The submission format is the standard double-column AAAI Proceedings Style, which can be found at https://www.aaai.org/Publications/Templates/AuthorKit22. zip. The review process is single-blind. Submissions of both expressions of interest and papers should be done through this link https://easychair.org/conferences/?conf=fss22.
We plan to publish a collection of contributions after the Symposium including selected work from the event and possibly other contributions (another call will circulate later).
- Abstracts/Papers due: August 28, 2022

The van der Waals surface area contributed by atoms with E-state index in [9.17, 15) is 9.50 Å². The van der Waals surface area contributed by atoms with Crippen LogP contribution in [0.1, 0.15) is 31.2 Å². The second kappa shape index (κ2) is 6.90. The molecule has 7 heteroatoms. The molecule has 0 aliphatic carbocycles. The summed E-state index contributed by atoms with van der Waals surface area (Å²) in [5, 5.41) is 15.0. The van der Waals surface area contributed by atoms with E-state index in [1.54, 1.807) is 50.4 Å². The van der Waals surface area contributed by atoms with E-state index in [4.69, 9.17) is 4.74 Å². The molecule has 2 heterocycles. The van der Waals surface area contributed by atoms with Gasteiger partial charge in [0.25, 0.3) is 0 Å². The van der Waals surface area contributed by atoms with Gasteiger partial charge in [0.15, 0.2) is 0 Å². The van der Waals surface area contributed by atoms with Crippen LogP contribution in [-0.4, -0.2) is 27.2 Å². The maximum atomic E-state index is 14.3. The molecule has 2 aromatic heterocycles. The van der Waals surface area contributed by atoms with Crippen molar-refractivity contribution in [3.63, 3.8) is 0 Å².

- Author Notification: September 16, 2022
- Symposium: November 17-19, 2022
Marianna Ganapini, Union College, email@example.com, Lior Horesh, IBM Research, firstname.lastname@example.org, Andrea Loreggia, University of Brescia, email@example.com, Nicholas Mattei, Tulane University, firstname.lastname@example.org, Francesca Rossi, IBM Research, email@example.com, Biplav Srivastava, University of South Carolina, firstname.lastname@example.org, Brent Venable, University of South Florida and IHMC, email@example.com
For More Information
As all AAAI Symposia 2022, this is an in-person event.
Contact: Andrea Loreggia (firstname.lastname@example.org)